Downing Street insists UK will leave customs union
Downing Street has insisted Britain will leave the EU customs union after Brexit amid claims of Tory disunity over the UK-EU future relationship.
Theresa May has faced calls to spell out what she wants from the talks ahead of the UK's departure in March 2019.
In a customs union the UK would have tariff-free trade within the EU, but would lose the ability to strike its own deals with other countries.
It comes ahead of a meeting with the EU chief negotiator Michel Barnier.
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The prime minister and Brexit Secretary David Davis will meet Mr Barnier ahead of the next round of negotiations getting under way.
Later, talks between officials will focus for the first time on the transitional period planned for after Brexit.
Potential sticking points include citizens' rights, with the UK insisting EU nationals arriving during this time should not have the same rights as those who arrived before Brexit day.
As he set off for London, Mr Barnier said there was "not a moment to lose" in order to secure a deal before the end of the year.
Asked about the UK's position on the customs union, he said Downing Street's "red lines" would be respected but the UK must respect the "rules of the union".
How close the UK will remain to the EU's single market and customs union has been a topic of debate among leading Brexiteers and some of those closest to the prime minister.
Conservative MP Kwasi Kwarteng, who is an aide to Chancellor Philip Hammond, suggested the latest statement on the customs union was "perfectly consistent" with what No 10 had been saying all along, given that Mrs May had been "pretty clear" in her January 2017 Lancaster House speech the UK would be leaving.
Pressed on how he squared this reality with Mr Hammond's stated desire for the UK and EU to move "very modestly" apart in terms of trade, he told BBC Radio 4's Today that "being modestly apart does not mean you have to be in a customs union".
He said the government had to make it clearer its core aim was a free trade deal with the EU.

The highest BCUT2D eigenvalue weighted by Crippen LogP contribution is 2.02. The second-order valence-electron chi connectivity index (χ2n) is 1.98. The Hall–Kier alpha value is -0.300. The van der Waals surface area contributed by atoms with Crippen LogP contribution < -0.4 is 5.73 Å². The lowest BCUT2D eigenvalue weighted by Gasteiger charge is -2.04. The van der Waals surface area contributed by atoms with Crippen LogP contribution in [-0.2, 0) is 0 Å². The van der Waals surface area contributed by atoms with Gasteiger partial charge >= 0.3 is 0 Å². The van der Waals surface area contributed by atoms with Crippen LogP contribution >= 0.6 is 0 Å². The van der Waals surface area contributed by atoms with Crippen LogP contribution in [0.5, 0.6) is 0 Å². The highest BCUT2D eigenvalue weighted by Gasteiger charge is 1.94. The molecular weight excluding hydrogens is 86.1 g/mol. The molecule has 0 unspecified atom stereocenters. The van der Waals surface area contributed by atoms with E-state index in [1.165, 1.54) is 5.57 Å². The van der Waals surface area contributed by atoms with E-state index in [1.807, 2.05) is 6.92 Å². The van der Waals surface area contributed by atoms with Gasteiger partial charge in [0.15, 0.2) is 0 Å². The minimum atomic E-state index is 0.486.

On Sunday Eurosceptic Tory Bernard Jenkin accused the government of being "vague" and "divided", saying Chancellor Philip Hammond was not sticking to the approach put forward by the prime minister.
Home Secretary Amber Rudd - who was a leading figure in the Remain campaign - played down the divisions in the cabinet, telling the BBC's Andrew Marr Show on Sunday: "I have a surprise for the Brexiteers, which is the committee that meets in order to help make these decisions is more united than they think."
In a position paper published in August, the UK set out two potential options for future long-term customs operations.
A "partnership" arrangement would see the UK "align precisely" with the EU in terms of imports and exports, removing the need for any customs checks between the two.
The UK would continue to operate its own checks on goods coming from outside the EU - and safeguards would be needed to prevent goods entering the EU that had not complied with its rules.
An alternative scenario would involve the UK extending customs checks to EU arrivals but under a "highly streamlined arrangement" to minimise disruption at ports and airports.
This would seek to make the existing system of customs checks "even more efficient", for example using number plate recognition technology at ports, which could be linked to customs declarations for what the vehicles are carrying, meaning the vehicles do not have to be manually stopped and checked.
Ms Rudd said they agreed on the need for "frictionless trade", the ability to strike international trade deals and to avoid a hard border in Ireland, hitting back at those who question whether such a deal can be secured.
"We want to have a bespoke agreement," she said. "Now we're not going to surrender before we have that battle."
She said Mrs May - who will chair a meeting of the 10-strong Brexit cabinet sub-committee on Wednesday and Thursday - had an "open mind" on how customs will be managed after Brexit.
Quizzed on what the model might look like, she said she was "not intimidated at all" by critics' warnings about customs unions membership.
Labour said it was "foolhardy" to rule out any kind of customs union with the UK's largest trading partner.
"The government must put jobs and the economy first, not their own internal party wrangling," a party spokesman said.